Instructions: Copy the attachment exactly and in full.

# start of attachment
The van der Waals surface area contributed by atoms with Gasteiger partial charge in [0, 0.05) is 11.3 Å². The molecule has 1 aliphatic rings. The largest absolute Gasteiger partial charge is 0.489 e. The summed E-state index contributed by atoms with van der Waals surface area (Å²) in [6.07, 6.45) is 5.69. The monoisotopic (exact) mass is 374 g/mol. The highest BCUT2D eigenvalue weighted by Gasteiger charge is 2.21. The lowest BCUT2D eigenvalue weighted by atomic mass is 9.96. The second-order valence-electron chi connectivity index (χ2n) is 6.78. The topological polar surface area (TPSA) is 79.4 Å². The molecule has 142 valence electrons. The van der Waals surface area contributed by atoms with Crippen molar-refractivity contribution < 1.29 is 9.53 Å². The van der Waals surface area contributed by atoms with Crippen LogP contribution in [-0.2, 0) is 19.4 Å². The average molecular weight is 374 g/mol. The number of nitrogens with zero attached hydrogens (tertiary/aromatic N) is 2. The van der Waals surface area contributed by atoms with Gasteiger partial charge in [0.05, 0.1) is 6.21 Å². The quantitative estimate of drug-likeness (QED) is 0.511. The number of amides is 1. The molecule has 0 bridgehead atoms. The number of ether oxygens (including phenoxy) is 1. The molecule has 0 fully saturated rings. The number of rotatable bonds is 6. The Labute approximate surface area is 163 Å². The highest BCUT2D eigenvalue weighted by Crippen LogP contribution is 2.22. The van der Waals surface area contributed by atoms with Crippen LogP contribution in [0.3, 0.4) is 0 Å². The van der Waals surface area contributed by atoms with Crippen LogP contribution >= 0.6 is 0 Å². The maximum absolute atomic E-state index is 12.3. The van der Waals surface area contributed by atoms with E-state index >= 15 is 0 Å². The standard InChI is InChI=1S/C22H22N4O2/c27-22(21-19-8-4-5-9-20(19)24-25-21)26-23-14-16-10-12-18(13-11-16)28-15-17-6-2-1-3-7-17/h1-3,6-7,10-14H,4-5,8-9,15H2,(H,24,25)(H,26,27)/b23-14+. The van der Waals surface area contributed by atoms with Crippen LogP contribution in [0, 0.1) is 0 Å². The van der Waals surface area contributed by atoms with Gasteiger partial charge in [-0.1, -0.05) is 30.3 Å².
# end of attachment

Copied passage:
The van der Waals surface area contributed by atoms with Gasteiger partial charge in [0, 0.05) is 11.3 Å². The molecule has 1 aliphatic rings. The largest absolute Gasteiger partial charge is 0.489 e. The summed E-state index contributed by atoms with van der Waals surface area (Å²) in [6.07, 6.45) is 5.69. The monoisotopic (exact) mass is 374 g/mol. The highest BCUT2D eigenvalue weighted by Gasteiger charge is 2.21. The lowest BCUT2D eigenvalue weighted by atomic mass is 9.96. The second-order valence-electron chi connectivity index (χ2n) is 6.78. The topological polar surface area (TPSA) is 79.4 Å². The molecule has 142 valence electrons. The van der Waals surface area contributed by atoms with Crippen molar-refractivity contribution < 1.29 is 9.53 Å². The van der Waals surface area contributed by atoms with Crippen LogP contribution in [-0.2, 0) is 19.4 Å². The average molecular weight is 374 g/mol. The number of nitrogens with zero attached hydrogens (tertiary/aromatic N) is 2. The van der Waals surface area contributed by atoms with Gasteiger partial charge in [0.05, 0.1) is 6.21 Å². The quantitative estimate of drug-likeness (QED) is 0.511. The number of amides is 1. The molecule has 0 bridgehead atoms. The number of ether oxygens (including phenoxy) is 1. The molecule has 0 fully saturated rings. The number of rotatable bonds is 6. The Labute approximate surface area is 163 Å². The highest BCUT2D eigenvalue weighted by Crippen LogP contribution is 2.22. The van der Waals surface area contributed by atoms with Crippen LogP contribution in [0.3, 0.4) is 0 Å². The van der Waals surface area contributed by atoms with Crippen LogP contribution >= 0.6 is 0 Å². The maximum absolute atomic E-state index is 12.3. The van der Waals surface area contributed by atoms with E-state index >= 15 is 0 Å². The standard InChI is InChI=1S/C22H22N4O2/c27-22(21-19-8-4-5-9-20(19)24-25-21)26-23-14-16-10-12-18(13-11-16)28-15-17-6-2-1-3-7-17/h1-3,6-7,10-14H,4-5,8-9,15H2,(H,24,25)(H,26,27)/b23-14+. The van der Waals surface area contributed by atoms with Crippen LogP contribution in [0, 0.1) is 0 Å². The van der Waals surface area contributed by atoms with Gasteiger partial charge in [-0.1, -0.05) is 30.3 Å².